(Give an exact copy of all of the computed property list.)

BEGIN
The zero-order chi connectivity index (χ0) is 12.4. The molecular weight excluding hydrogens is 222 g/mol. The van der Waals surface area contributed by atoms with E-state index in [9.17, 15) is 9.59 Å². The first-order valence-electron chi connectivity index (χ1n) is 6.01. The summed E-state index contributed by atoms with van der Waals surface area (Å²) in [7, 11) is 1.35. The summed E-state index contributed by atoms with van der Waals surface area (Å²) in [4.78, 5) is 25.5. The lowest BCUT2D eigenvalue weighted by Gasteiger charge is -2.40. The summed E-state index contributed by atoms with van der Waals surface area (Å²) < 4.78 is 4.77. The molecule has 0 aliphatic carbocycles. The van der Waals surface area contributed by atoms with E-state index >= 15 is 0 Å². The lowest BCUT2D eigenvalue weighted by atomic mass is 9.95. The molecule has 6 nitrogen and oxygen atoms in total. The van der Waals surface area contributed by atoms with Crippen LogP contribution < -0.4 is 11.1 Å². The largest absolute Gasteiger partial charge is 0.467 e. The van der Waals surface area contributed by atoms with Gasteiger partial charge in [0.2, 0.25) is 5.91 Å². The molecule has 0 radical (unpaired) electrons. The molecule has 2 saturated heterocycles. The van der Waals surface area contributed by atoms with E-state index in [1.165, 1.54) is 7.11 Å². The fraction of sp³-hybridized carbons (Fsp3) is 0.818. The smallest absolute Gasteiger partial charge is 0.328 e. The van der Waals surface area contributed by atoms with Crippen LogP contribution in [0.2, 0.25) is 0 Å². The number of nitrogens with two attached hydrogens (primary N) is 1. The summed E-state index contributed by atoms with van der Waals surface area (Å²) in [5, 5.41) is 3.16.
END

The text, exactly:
The zero-order chi connectivity index (χ0) is 12.4. The molecular weight excluding hydrogens is 222 g/mol. The van der Waals surface area contributed by atoms with E-state index in [9.17, 15) is 9.59 Å². The first-order valence-electron chi connectivity index (χ1n) is 6.01. The summed E-state index contributed by atoms with van der Waals surface area (Å²) in [7, 11) is 1.35. The summed E-state index contributed by atoms with van der Waals surface area (Å²) in [4.78, 5) is 25.5. The lowest BCUT2D eigenvalue weighted by Gasteiger charge is -2.40. The summed E-state index contributed by atoms with van der Waals surface area (Å²) < 4.78 is 4.77. The molecule has 0 aliphatic carbocycles. The van der Waals surface area contributed by atoms with E-state index >= 15 is 0 Å². The lowest BCUT2D eigenvalue weighted by atomic mass is 9.95. The molecule has 6 nitrogen and oxygen atoms in total. The van der Waals surface area contributed by atoms with Crippen LogP contribution < -0.4 is 11.1 Å². The largest absolute Gasteiger partial charge is 0.467 e. The van der Waals surface area contributed by atoms with Gasteiger partial charge in [0.2, 0.25) is 5.91 Å². The molecule has 0 radical (unpaired) electrons. The molecule has 2 saturated heterocycles. The van der Waals surface area contributed by atoms with E-state index in [1.165, 1.54) is 7.11 Å². The fraction of sp³-hybridized carbons (Fsp3) is 0.818. The smallest absolute Gasteiger partial charge is 0.328 e. The van der Waals surface area contributed by atoms with Crippen LogP contribution in [0.2, 0.25) is 0 Å². The number of nitrogens with two attached hydrogens (primary N) is 1. The summed E-state index contributed by atoms with van der Waals surface area (Å²) in [5, 5.41) is 3.16.